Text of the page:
I often get in trouble for my stance on military life, and the automatic respect afforded to those in uniform who are enforcing the will of politicians and rich businessmen (soldiers and police, mainly). I do respect individuals who have made efforts to do their best for others in a role that sometimes asks them to forget that they are encountering other humans in their main interactions, but it's not automatically given. Just look at the state of the world right now - note, for future reference, we're currently just over a year on from Russia invading Ukraine and having us all worried that it will end with an act of absolute lunacy - and think of how different it would be if the bravest soldiers refused to act automatically on orders given to them. That might hurry things along to the use of long-range, even nuclear, weaponry, you might think. Yes, but think of how much braver someone needs to be to refuse a dictatorial maniac who wants someone helping him to launch missiles. I believe they would know that it would mean the end of their life, and every subsequent next person in line would need to be even braver, but doing the right thing is rarely the same as taking the easy option.
We see the best that soldiers can do when they help deliver emergency aid, when they present themselves as examples of the best and kindest kind of patriots. We don't see the best of them when they're in battle, particularly when that battle is due to the greed of one or two madmen who want to move borders and swallow up the assets of those they can overcome. Films have always struggled to show this, the dehumanisation of men that turns them into more effective fighting soldiers and the insanity and horror of throwing those who have barely reached adulthood into a mincer, meat to be slopped into the blood-soaked and hazy hellscape of a battlefield. Some have worked better than others, but it's almost impossible to make a war tale both cinematic and suitably condemnatory of the whole situation.
All Quiet On The Western Front (based on the novel by Erich Maria Remarque, and filmed a number of times before, although I have sadly neither read the source material or seen any other film version yet) gives it a better go than most. I was halfway through this 148-minute movie when I wondered if I could make it to the end. Not that the pace was dragging, nor was it weak in any department. I was finding it too difficult to watch. The constant mounting of horrors that couldn't be escaped, the cacophony of weaponry, the excruciating pain of the deaths (whether in the sheer volume or the individual moments showing how long it can take). It was all becoming unbearable, despite clearly being nowhere close to the experience of actually being a soldier put into those situations. In terms of reminding you of what it must take to be in the midst of battle, few films, if any, come close to making the same impact as All Quiet On The Western Front. And, yes, that includes the best war films you are already thinking of right now.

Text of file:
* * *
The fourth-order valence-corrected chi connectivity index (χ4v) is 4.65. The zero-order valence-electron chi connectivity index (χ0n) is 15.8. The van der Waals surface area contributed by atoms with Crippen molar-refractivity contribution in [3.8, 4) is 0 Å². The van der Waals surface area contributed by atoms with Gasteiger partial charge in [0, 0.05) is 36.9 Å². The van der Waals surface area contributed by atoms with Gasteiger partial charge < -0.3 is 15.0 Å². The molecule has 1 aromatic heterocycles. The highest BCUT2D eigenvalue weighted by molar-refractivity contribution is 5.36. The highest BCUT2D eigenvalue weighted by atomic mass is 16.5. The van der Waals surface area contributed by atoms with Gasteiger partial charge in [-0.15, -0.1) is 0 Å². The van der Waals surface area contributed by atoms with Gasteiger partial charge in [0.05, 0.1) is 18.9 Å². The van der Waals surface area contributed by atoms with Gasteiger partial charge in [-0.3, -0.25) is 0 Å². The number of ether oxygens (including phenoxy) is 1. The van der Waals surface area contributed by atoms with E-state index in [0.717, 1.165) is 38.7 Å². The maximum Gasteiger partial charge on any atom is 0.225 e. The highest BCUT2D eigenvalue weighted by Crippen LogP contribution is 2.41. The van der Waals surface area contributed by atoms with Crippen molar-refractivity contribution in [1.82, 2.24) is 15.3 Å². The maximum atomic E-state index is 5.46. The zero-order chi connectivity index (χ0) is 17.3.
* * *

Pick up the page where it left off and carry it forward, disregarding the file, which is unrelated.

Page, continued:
Viewers follow the journey of Paul (Felix Kammerer) as he signs up for an active role in the military, faking a signature to pretend that he has the permission of his parents. There are one or two moments of good cheer and camaraderie, and then the reality starts to sink in. Other characters come and go, and you might already suspect why that is, but Paul goes through a wide variety of wartime experiences: battling a physical enemy, battling hunger, and battling to hold on to his nerve as he has to force himself through one trauma after another.
Director Edward Berger, who also wrote the superb script with Lesley Paterson and Ian Stokell, has delivered something here that I think might be as timely as it is flawless. It is not only deserving of all the praise it has been getting, it's worth more. This is another very strong contender for the best film of 2022, which means I have to slightly rearrange my list AGAIN, and I fear that I would just be searching for unnecessary adjectives trying to heap all of my praise upon it.
The script is structured well to show some main characters, to underline relevant moments, and to move between the fighting and the politics (Daniel Brühl playing the main character trying to negotiate peace with the French, realising that the German death toll makes the ongoing situation unsustainable). The camerawork and effects throughout are astonishing, putting viewers in the midst of the action without becoming too disorientating, or feeling too focused on the technical trickery of the shots and onscreen content. And the music by Volker Bertelmann . . . well, it's very possibly my favourite movie score from the past few years. Stunning stuff.
Kammerer is a great lead, especially for the jarring effect of his youthful appearance juxtaposed against what is being asked of him, but nobody in the cast does a bad job. I'll namecheck Albrecht Shuch, Aaron Hilmer, Moritz Klaus, Adrian Grünewald, Edin Hasanovic, and Brühl, but an effective depiction of wartime needs hundreds of people to show the soldiers being fed through the war machine, and this has a very lengthy cast list that I wish I could just copy and paste here.
War is hell. War is madness. War is used as the solution to problems that don't exist before madmen create them. And it's worrying that so many people keep forgetting the lessons that are right there in our history, not even ancient history. So it looks as if war is a mistake we are doomed to repeat for a long time to come, or until someone does the unthinkable. Before that happens, and apologies for not ending on a cheerier note, everyone should make time to watch All Quiet On The Western Front.
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